How does Microsoft Streets and Trips handle a planned route if computer shut down?
How does Microsoft Streets and Trips handle negotiating a planned route if the computer is shut down during a stop? Is it necessary to delete stops as one completes them, or when you restart the computer and reload the route will the GPS simply continue routing you to the next destination?
Streets & Trips will pick up mid-route -- selecting the segment that is closest to the current GPS location. There can be some problems if you're far off-route or if your route backtracks, but I haven't found it to be too big of a problem.

Of course, deleting points will cause the software to do a better job. Also, I always hibernate my laptop when I'm on the road. I only shut down when I'm on AC power.
You want to save the route file before you shut down the computer. [ctrl-s].

You do not need to delete negotiated stops; just keep going. This will create a record of your trip fwiw.
Thanks, those are excellent suggestions. Of course I should have thought about the hibernation option, but wonder about the amount of draw on the vehicle battery. Our stops vary from 15 minutes (taking a photo of a church or courthouse) to 2 hours (touring some past president's home). Would this be a problem when using a netbook?
As hibernation backs up everything to the hard drive and shuts off the computer, power draw would be battery charge only. You could actually unplug the computer without any adverse effect to the hibernation cycle. Of course, this is also true for sleep (standby in XP) where the memory state is maintained by external power - as the computer is powered from its own batteries anyway.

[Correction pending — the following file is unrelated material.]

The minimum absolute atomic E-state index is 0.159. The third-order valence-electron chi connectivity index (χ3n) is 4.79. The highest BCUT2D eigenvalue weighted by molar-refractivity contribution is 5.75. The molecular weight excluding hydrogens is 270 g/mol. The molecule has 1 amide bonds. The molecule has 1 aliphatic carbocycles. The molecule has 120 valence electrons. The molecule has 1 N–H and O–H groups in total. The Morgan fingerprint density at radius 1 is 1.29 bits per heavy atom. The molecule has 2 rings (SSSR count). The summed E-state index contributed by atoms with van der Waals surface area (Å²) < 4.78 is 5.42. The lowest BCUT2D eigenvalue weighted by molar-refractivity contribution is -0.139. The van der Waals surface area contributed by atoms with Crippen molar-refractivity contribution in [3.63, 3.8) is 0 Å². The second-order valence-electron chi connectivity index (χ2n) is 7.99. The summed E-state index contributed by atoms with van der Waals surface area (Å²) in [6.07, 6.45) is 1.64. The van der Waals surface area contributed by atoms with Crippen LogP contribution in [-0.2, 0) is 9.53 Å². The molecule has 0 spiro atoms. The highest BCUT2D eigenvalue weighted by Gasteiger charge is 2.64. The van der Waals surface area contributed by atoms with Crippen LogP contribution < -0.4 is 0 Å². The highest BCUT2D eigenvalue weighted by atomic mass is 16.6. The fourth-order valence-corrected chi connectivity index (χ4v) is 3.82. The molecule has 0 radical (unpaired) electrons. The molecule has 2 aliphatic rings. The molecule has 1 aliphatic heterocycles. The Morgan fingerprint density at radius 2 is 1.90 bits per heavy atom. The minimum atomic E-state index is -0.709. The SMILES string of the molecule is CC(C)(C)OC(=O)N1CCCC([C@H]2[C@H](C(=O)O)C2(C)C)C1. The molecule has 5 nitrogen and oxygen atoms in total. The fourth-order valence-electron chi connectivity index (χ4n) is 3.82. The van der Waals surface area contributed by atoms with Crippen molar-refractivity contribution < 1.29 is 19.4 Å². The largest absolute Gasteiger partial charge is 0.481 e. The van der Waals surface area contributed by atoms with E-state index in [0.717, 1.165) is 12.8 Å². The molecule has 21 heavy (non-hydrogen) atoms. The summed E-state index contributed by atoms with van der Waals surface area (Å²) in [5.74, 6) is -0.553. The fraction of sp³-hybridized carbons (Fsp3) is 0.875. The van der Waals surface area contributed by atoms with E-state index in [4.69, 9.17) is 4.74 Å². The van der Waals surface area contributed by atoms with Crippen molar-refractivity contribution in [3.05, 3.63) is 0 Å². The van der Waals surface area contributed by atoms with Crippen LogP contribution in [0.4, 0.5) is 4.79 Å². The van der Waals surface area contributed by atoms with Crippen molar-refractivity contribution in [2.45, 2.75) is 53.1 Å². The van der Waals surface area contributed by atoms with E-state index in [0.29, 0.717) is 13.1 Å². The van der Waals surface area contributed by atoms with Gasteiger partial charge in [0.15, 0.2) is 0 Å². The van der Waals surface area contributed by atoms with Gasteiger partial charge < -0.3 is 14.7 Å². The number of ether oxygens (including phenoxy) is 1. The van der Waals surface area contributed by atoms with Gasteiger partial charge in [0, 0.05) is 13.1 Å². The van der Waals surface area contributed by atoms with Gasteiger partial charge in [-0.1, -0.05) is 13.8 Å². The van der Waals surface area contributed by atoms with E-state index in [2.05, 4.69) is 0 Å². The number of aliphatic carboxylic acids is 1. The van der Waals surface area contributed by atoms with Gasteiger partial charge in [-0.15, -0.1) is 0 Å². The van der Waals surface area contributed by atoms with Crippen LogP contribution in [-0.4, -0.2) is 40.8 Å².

The difference is the hibernation cycle would survive a failure of the laptop's batteries to maintain sufficient power whereas Standby would not. Hardly an issue if it isn't off for 24 hours or more.

Ken in Regina
My Acer netbook came with a three-cell battery. I significantly improved the battery life by purchasing a six-cell battery for it. I have no concerns about simply closing the lid (puts it to sleep) and leaving it sit on battery overnight. Closing the lid and leaving it sit for two hours, unplugged, would not concern me in the least, especially if it's going to start recharging immediately that you start the vehicle again.

I think my six-cell battery was around $40. A very worthwhile investment, in my view. If yours already has one (some come standard that way), you're golden.

First off if your laptop drains your car battery in hibernation mode, even if left over night, it's time to go get a new battery.
I leave my laptop, Toshiba NB200, in hibernation mode all the time, too lazy to wait for it to boot up, most of the time unplugged. Never have a problem with battery life so far.
In my understanding of laptop computer hibernation modes, there is no power draw beyond the laptop's own battery. Therefore, there is no risk of a hibernating laptop draining a host vehicle's battery. But just to be safe if you have any concerns in this regard, unplug the laptop.
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